}
    }

    @objc
    class func automaticallyNotifiesObserversOfManualNotifyingString() -> Bool {
        return false
    }

    @objc
    dynamic var manualNotifyingString: String?
}

/// FooAuto adds the autonotifying key path of `autoNotifyingString` 
class FooAuto: FooManual {
    @objc
    dynamic var autoNotifyingString: String?
}

First, let’s show that we can get away with not unregistering if we only observe the manually notifying key path:

var obsForManual: NSKeyValueObservation?
var foo: FooAuto?

foo = FooAuto()

obsForManual = foo!.observe(\.manualNotifyingString) { _, _ in
    // manualNotifyingString changed.
}

// Deallocate `foo`; won't crash even though `obsForManual`
// has not been removed / deallocated.  No autonotifying
// key paths were observed.
foo = nil

Now, let’s observe the manual and automatic key path forcing the object to become autonotifying. Once that happens, auto unregistration stops working even for the manually notifying key path:

var obsForManual: NSKeyValueObservation?
var obsForAuto: NSKeyValueObservation?
var foo: FooAuto?

foo = FooAuto()

obsForManual = foo!.observe(\.manualNotifyingString) { _, _ in
    // manualNotifyingString changed.
}

obsForAuto = foo!.observe(\.autoNotifyingString) { _, _ in
    // autoNotifyingString changed.
}

// `foo` is autonotifying at this point!

obsForAuto = nil

// `foo` is STILL autonotifying even after `obsForAuto` is 
// deallocated (which calls `removeObserver:forKeyPath:`).

// Deallocate `foo` without removing the observer for
// `manualNotifyingString` ...

foo = nil // !!! EXCEPTION !!!

In the exception, KVO is going to complain that we never unregistered for that manually notifying key path:

*** Terminating app due to uncaught exception 'NSInternalInconsistencyException', reason: 'An instance 0x10295a3c0 of class KVOTestSwift.FooAuto was deallocated while key value observers were still registered with it. Current observation info: <NSKeyValueObservationInfo 0x102958170> (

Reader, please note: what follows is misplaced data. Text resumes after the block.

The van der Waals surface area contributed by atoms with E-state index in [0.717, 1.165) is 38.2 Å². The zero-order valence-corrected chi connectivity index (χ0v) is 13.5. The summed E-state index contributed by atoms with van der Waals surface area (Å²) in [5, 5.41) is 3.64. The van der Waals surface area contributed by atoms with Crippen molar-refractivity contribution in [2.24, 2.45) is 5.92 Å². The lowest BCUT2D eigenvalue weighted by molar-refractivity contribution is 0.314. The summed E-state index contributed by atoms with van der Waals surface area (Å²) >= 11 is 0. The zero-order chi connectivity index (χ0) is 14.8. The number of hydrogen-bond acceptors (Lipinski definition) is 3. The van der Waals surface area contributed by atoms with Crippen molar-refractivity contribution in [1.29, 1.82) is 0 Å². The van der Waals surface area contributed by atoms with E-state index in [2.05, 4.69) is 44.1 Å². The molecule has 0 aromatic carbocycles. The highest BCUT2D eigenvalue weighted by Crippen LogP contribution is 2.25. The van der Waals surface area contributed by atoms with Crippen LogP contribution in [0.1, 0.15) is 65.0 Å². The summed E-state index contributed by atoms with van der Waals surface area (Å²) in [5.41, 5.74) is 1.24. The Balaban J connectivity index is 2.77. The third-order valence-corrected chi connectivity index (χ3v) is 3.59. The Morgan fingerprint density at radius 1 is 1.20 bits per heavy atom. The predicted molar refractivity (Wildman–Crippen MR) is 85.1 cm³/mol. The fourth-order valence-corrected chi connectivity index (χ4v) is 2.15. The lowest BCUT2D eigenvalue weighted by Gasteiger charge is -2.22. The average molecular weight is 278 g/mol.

<NSKeyValueObservance 0x10295b730: Observer: 0x10295b6c0, Key path: manualNotifyingString, Options: <New: NO, Old: NO, Prior: NO> Context: 0x0, Property: 0x102956bf0>
)'

Wrapping up

Relying on auto unregistration can bite us under the wrong circumstances.

If we’re working with a third-party class and that class happens to override observationInfo, auto unregistration won’t happen even on macOS 10.13 / iOS 11.

If we’re targeting macOS 10.12 / iOS 10 or earlier, we might get away with not unregistering if the key paths observed happened to be manually notifying. But, that’s a private implementation detail that could change. Or, the object could become autonotifying later if we or someone else observe an auto notifying key path.

If we’re only dealing with first-party code, on macOS 10.13+ / iOS 11+, with no funky observationInfo overrides, it’s going to be smooth sailing.